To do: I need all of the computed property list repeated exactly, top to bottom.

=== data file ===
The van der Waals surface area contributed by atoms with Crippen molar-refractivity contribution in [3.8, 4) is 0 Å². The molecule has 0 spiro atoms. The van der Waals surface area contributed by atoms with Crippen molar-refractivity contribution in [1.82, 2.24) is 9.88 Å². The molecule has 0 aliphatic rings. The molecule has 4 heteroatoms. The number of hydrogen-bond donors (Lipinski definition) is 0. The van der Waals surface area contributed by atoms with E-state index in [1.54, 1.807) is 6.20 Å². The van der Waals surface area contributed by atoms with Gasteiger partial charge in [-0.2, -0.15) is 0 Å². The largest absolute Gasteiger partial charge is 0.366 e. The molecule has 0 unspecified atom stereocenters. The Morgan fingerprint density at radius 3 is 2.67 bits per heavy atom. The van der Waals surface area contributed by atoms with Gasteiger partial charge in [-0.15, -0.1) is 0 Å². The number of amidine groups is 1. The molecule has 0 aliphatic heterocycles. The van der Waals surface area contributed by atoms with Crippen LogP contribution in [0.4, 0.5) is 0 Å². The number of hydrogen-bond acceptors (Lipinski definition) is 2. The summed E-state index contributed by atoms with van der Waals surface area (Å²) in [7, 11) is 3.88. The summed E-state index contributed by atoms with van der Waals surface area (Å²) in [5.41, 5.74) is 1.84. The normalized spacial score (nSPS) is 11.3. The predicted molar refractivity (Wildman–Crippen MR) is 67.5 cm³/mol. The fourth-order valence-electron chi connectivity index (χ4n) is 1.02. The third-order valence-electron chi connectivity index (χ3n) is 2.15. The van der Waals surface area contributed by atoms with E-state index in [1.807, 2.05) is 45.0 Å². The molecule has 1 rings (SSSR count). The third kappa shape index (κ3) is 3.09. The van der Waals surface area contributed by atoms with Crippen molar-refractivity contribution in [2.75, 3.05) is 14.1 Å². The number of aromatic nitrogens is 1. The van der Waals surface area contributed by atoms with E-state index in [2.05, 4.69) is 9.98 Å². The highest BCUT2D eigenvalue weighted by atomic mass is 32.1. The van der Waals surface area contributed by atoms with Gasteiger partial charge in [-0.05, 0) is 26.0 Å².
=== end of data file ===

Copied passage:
The van der Waals surface area contributed by atoms with Crippen molar-refractivity contribution in [3.8, 4) is 0 Å². The molecule has 0 spiro atoms. The van der Waals surface area contributed by atoms with Crippen molar-refractivity contribution in [1.82, 2.24) is 9.88 Å². The molecule has 0 aliphatic rings. The molecule has 4 heteroatoms. The number of hydrogen-bond donors (Lipinski definition) is 0. The van der Waals surface area contributed by atoms with E-state index in [1.54, 1.807) is 6.20 Å². The van der Waals surface area contributed by atoms with Gasteiger partial charge in [-0.2, -0.15) is 0 Å². The largest absolute Gasteiger partial charge is 0.366 e. The molecule has 0 unspecified atom stereocenters. The Morgan fingerprint density at radius 3 is 2.67 bits per heavy atom. The van der Waals surface area contributed by atoms with Gasteiger partial charge in [-0.15, -0.1) is 0 Å². The number of amidine groups is 1. The molecule has 0 aliphatic heterocycles. The van der Waals surface area contributed by atoms with Crippen LogP contribution in [0.4, 0.5) is 0 Å². The number of hydrogen-bond acceptors (Lipinski definition) is 2. The summed E-state index contributed by atoms with van der Waals surface area (Å²) in [7, 11) is 3.88. The summed E-state index contributed by atoms with van der Waals surface area (Å²) in [5.41, 5.74) is 1.84. The normalized spacial score (nSPS) is 11.3. The predicted molar refractivity (Wildman–Crippen MR) is 67.5 cm³/mol. The fourth-order valence-electron chi connectivity index (χ4n) is 1.02. The third-order valence-electron chi connectivity index (χ3n) is 2.15. The van der Waals surface area contributed by atoms with E-state index in [1.807, 2.05) is 45.0 Å². The molecule has 1 rings (SSSR count). The third kappa shape index (κ3) is 3.09. The van der Waals surface area contributed by atoms with Crippen molar-refractivity contribution in [2.75, 3.05) is 14.1 Å². The number of aromatic nitrogens is 1. The van der Waals surface area contributed by atoms with E-state index in [2.05, 4.69) is 9.98 Å². The highest BCUT2D eigenvalue weighted by atomic mass is 32.1. The van der Waals surface area contributed by atoms with Gasteiger partial charge in [-0.05, 0) is 26.0 Å².